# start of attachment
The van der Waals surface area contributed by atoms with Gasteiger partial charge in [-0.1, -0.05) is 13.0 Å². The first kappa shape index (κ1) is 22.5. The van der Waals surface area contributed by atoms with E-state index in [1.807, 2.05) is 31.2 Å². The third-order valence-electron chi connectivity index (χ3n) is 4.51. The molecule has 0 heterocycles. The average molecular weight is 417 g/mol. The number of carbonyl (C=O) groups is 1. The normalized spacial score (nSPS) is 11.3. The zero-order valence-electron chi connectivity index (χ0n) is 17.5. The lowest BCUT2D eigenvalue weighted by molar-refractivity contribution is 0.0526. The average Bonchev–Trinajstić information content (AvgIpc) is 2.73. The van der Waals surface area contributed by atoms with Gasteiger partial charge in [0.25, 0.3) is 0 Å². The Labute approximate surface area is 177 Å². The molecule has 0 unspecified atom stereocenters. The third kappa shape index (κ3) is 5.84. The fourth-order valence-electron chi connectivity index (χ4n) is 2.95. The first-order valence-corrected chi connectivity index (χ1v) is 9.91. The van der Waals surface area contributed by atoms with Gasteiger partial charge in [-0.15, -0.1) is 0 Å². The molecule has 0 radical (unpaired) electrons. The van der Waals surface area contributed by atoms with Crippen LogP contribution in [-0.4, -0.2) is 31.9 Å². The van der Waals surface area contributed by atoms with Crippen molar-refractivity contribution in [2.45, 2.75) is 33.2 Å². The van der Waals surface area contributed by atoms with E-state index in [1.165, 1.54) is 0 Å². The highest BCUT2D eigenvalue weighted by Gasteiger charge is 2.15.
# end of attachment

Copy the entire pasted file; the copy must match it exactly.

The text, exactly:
The van der Waals surface area contributed by atoms with Gasteiger partial charge in [-0.1, -0.05) is 13.0 Å². The first kappa shape index (κ1) is 22.5. The van der Waals surface area contributed by atoms with E-state index in [1.807, 2.05) is 31.2 Å². The third-order valence-electron chi connectivity index (χ3n) is 4.51. The molecule has 0 heterocycles. The average molecular weight is 417 g/mol. The number of carbonyl (C=O) groups is 1. The normalized spacial score (nSPS) is 11.3. The zero-order valence-electron chi connectivity index (χ0n) is 17.5. The lowest BCUT2D eigenvalue weighted by molar-refractivity contribution is 0.0526. The average Bonchev–Trinajstić information content (AvgIpc) is 2.73. The van der Waals surface area contributed by atoms with Gasteiger partial charge in [0.25, 0.3) is 0 Å². The Labute approximate surface area is 177 Å². The molecule has 0 unspecified atom stereocenters. The third kappa shape index (κ3) is 5.84. The fourth-order valence-electron chi connectivity index (χ4n) is 2.95. The first-order valence-corrected chi connectivity index (χ1v) is 9.91. The van der Waals surface area contributed by atoms with Gasteiger partial charge in [-0.15, -0.1) is 0 Å². The molecule has 0 radical (unpaired) electrons. The van der Waals surface area contributed by atoms with Crippen LogP contribution in [-0.4, -0.2) is 31.9 Å². The van der Waals surface area contributed by atoms with Crippen molar-refractivity contribution in [2.45, 2.75) is 33.2 Å². The van der Waals surface area contributed by atoms with E-state index in [1.165, 1.54) is 0 Å². The highest BCUT2D eigenvalue weighted by Gasteiger charge is 2.15.